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DINK'S ANNIVERSARY A REMINDER THAT COUNTRY MUST REFORM PENAL CODE, SAY IFEX MEMBERS

IFEX members in Turkey and around the world commemorated the first anniversary of the murder of Armenian editor Hrant Dink on 19 January, while reminding the Turkish government that true justice for Dink must include urgent reform to its penal code.

Ten thousand people, including Dink's widow Rakel and writer and peace activist Arundhati Roy, gathered in front of the "Agos" newspaper office in Istanbul at 3 pm, the place and time where Dink was gunned down last year allegedly by a Turkish nationalist, report IFEX members in Turkey IPS Communication Foundation (BIANET) and the Initiative for Freedom of Expression (Antenna-TR). The protesters placed red carnations on the spot where he was killed and demanded justice in the case.

Although a murder trial started last year, it is taking place behind closed doors and none of the 19 suspects have been charged.

Dink had tried to encourage reconciliation between Turkey and Armenia. But months before his death he was prosecuted under Article 301 of Turkey's penal code for "insulting Turkishness" and given a six-month suspended sentence for describing a century-old mass killing of Armenians as "genocide" in the Turkish-Armenian newspaper "Agos". His high profile trial and conviction under Article 301 branded him a traitor and made him a target for extremists, say IFEX members.

"Writers, journalists and publishers continue to face charges under 301 and other similarly divisive articles, receiving frequent threats of violence as a result," wrote ARTICLE 19, Index on Censorship and English PEN in a joint letter to "The Times".

IFEX members believe that true justice for Dink must include the urgent abolition of Article 301 and are "dismayed" at how little has changed since his death. Rakel Dink, addressing the crowd in front of "Agos", pointed out that if Dink were still alive, he would actually be in jail now. Dink's son, Arat, and the newspaper's owner were given suspended sentences under Article 301 in October.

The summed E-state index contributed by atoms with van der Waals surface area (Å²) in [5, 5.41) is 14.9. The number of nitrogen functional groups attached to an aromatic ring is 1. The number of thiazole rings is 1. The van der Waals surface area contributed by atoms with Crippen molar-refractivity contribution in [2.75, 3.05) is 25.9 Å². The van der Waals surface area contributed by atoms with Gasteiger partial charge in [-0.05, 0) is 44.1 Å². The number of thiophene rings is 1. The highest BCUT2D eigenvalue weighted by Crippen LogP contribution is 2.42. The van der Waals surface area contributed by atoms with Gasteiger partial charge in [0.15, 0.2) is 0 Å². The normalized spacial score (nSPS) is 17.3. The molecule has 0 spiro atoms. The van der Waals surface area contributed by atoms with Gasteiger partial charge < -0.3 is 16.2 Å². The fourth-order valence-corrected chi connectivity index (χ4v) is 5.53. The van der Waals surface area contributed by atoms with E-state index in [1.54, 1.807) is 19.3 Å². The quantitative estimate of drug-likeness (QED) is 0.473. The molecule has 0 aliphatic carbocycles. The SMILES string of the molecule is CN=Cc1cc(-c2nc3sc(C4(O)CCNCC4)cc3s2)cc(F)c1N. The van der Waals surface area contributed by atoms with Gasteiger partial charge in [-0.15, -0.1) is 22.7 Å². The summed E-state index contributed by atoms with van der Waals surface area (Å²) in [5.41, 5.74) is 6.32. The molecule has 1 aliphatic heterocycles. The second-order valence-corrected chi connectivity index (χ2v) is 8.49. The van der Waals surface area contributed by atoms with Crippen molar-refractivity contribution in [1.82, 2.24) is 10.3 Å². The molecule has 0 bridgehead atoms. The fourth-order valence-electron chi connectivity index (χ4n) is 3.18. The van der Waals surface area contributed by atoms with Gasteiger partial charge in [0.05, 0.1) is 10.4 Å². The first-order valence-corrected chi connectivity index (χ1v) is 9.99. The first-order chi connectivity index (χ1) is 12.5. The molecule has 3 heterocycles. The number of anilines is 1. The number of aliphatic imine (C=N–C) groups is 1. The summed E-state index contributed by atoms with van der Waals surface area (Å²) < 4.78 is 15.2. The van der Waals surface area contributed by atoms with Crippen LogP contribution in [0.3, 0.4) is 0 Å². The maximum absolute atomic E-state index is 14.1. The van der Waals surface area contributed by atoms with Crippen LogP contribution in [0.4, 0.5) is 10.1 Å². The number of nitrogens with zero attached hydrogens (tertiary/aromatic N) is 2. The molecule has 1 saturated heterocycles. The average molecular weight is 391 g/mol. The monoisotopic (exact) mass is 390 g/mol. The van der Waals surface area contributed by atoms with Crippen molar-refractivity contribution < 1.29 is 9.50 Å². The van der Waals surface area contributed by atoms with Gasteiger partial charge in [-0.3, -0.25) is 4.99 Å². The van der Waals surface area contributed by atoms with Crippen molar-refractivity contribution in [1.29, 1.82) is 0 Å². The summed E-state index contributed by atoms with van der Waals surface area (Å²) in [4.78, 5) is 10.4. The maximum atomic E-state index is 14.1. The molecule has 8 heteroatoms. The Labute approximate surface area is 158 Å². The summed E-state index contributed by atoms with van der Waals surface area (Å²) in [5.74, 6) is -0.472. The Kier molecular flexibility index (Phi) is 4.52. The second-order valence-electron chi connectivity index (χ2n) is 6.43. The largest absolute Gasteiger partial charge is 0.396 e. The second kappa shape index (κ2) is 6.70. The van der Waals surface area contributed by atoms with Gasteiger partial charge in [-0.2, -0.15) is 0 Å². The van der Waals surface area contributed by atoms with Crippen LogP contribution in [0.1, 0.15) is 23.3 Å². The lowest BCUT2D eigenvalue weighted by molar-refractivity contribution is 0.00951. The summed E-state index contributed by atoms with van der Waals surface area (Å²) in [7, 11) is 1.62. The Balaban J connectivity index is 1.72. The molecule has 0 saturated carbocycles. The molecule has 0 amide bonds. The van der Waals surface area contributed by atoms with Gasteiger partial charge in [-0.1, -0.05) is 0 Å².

Over the coming weeks, the Turkish parliament will discuss amendments to 301, but IFEX members believe they are likely to prove inadequate - although "insulting Turkishness" may be removed, "denigration of the Turkish nation" will still be considered a criminal offence carrying severe penalties.

The International Publishers Association (IPA), who has been leading an international campaign for the repeal of Article 301 and has been in Turkey along with International PEN on a fact-finding mission, calls the changes "cosmetic" and "likely to lead to more trials of publishers and writers."

IFEX members are calling on the EU, in its negotiations with Turkey, to ensure Article 301 is repealed and not just amended, and that no one else is killed or persecuted solely for expressing their opinions.

The website of "Hrant Için, Adalet Için" ("For Hrant, For Justice") campaign, run by a group of Turkish organisations, gives information on the events held for Dink in Turkey and abroad. See: http://www.hranticinadaleticin.com

Visit these links:
- BIANET: http://tinyurl.com/3c49xn
- Rakel Dink's address on Antenna-TR: http://tinyurl.com/2s6vks
- ARTICLE 19, Index and English PEN letter in "The Times": http://www.ifex.org/en/content/view/full/90151/
- IPA: http://tinyurl.com/2l5n9n
- International PEN: http://tinyurl.com/34gk62
- International Press Institute: http://tinyurl.com/2rhtog
(Image courtesy of BIANET)

(22 January 2008)

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